My Friends Started a Bus Company in Congo
In August 2010, I traveled to Rwanda with three friends to cover the presidential election. We spent a month there and I headed back to Europe, but my friends—Yassin, Arthur, and Louis-Guillaume—crossed the border to the Democratic Republic of Congo and decided to start their own Congolese bus company, the “Amani Express,”which translates toPeace Expressin English.
The DRC is reportedly the sixth most corrupt country in Africa and its roads are rarely paved, which doesn’t seem like a great recipe for a successful start-up bus company. But that didn’t dissuade my three friends, who settled in Butembo, North-Kivu and have built their company into a profitable one, all the way from the ground up.
I thought this was all pretty impressive, so last time Yassin and Louis-Guillaume were here in Paris, I asked them some questions about their business.
Amani Express’ first passengers
VICE: What prompted you to set up your own company in the Democratic Republic of Congo ?
Yassin: Ignorance, mainly. We didn’t realize all the factors that put off foreign investors from starting businesses in the DRC. Some surveys rank the DRC as the sixth most corrupt country in Africa in order to dissuade people like us from investing money there. We were a little naïve, but that’s ultimately what has brought us so far.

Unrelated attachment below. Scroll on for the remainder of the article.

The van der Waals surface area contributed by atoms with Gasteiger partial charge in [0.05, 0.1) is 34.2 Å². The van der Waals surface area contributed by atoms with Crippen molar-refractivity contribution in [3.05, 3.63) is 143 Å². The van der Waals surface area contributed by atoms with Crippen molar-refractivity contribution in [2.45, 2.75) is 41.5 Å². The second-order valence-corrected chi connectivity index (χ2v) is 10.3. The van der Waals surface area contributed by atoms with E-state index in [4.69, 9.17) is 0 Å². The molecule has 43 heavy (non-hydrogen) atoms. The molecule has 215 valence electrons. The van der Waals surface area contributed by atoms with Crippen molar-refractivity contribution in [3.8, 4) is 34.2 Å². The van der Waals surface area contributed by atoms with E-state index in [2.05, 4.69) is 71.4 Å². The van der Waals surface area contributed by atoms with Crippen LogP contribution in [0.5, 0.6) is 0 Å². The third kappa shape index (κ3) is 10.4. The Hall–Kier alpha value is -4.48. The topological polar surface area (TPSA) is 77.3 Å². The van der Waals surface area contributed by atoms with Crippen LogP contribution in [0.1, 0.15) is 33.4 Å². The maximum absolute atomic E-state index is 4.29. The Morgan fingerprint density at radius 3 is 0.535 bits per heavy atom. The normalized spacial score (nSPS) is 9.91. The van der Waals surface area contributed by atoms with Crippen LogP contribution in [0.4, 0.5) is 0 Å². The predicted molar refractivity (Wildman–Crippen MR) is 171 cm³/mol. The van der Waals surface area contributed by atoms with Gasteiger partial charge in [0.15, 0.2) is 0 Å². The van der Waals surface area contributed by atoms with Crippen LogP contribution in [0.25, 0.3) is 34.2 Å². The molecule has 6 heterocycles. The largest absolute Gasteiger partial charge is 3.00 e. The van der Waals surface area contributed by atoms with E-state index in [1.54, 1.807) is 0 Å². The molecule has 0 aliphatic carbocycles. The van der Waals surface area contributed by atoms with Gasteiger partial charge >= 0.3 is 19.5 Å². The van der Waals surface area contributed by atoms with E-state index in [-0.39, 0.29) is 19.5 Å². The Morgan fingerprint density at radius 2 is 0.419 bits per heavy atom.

LG: We were completely amazed by the country as soon as we crossed the border. We really wanted to settle in a hostile environment and live an extraordinary adventure.
Did your skin color give you any trouble when trying to fit in?
Yassin: My dad is Somali, so I thought I’d be able to be the link between the Congolese and us, but I quickly realized that, to them, all three of us were white. When we got there, people called us “muzungu,” which means “the white man” or “the rich man.” We thought that the authorities in the region would eventually give us more credit because of the company, but they didn’t. The company still suffers from corruption because of our skin color, but our relationship with the local population has changed; we’re now seen as real members of our neighborhood.
LG: It’s difficult to establish your personality and go beyond skin color at the beginning. Even though the authorities take advantage of it, people tend to put us on a pedestal for some reason. They’re very respectful and admiring toward us. It’s very strange.
Yassin, Arthur and the Amani Express team.
Do you get into much trouble with the local authorities?
LG: [laughs] They’re probably the main source of our problems.
Yassin: They call it “hassle” over there. Mind you, that can mean “a gun to the head,” which is definitely a hassle. On several occasions, soldiers sent by the local chief of immigration—who we know very well now—turned up at our house at dawn. I guess he thought, This was a bad month, I need money, so how about sending a few armed men to put pressure on the expats and extort some money from them?